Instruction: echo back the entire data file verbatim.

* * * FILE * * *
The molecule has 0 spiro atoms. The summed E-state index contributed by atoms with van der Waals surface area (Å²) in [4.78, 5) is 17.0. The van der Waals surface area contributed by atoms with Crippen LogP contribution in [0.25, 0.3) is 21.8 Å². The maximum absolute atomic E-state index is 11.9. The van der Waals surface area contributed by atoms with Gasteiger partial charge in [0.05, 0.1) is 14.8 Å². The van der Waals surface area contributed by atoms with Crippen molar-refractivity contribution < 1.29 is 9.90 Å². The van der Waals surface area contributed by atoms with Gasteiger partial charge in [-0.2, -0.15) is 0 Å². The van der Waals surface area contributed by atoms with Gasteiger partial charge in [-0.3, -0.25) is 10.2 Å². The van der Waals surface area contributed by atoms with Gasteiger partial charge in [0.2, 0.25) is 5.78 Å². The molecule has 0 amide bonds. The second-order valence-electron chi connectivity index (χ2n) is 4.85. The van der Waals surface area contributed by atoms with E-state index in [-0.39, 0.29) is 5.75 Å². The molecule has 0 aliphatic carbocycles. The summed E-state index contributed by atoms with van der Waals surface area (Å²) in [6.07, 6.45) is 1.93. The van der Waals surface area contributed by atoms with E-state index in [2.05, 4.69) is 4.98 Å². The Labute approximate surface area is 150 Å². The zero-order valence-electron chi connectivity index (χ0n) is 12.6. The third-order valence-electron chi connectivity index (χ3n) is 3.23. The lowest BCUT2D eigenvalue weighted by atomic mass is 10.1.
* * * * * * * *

The molecule has 0 spiro atoms. The summed E-state index contributed by atoms with van der Waals surface area (Å²) in [4.78, 5) is 17.0. The van der Waals surface area contributed by atoms with Crippen LogP contribution in [0.25, 0.3) is 21.8 Å². The maximum absolute atomic E-state index is 11.9. The van der Waals surface area contributed by atoms with Gasteiger partial charge in [0.05, 0.1) is 14.8 Å². The van der Waals surface area contributed by atoms with Crippen molar-refractivity contribution < 1.29 is 9.90 Å². The van der Waals surface area contributed by atoms with Gasteiger partial charge in [-0.2, -0.15) is 0 Å². The van der Waals surface area contributed by atoms with Gasteiger partial charge in [-0.3, -0.25) is 10.2 Å². The van der Waals surface area contributed by atoms with Gasteiger partial charge in [0.2, 0.25) is 5.78 Å². The molecule has 0 amide bonds. The second-order valence-electron chi connectivity index (χ2n) is 4.85. The van der Waals surface area contributed by atoms with E-state index in [-0.39, 0.29) is 5.75 Å². The molecule has 0 aliphatic carbocycles. The summed E-state index contributed by atoms with van der Waals surface area (Å²) in [6.07, 6.45) is 1.93. The van der Waals surface area contributed by atoms with E-state index in [2.05, 4.69) is 4.98 Å². The Labute approximate surface area is 150 Å². The zero-order valence-electron chi connectivity index (χ0n) is 12.6. The third-order valence-electron chi connectivity index (χ3n) is 3.23. The lowest BCUT2D eigenvalue weighted by atomic mass is 10.1.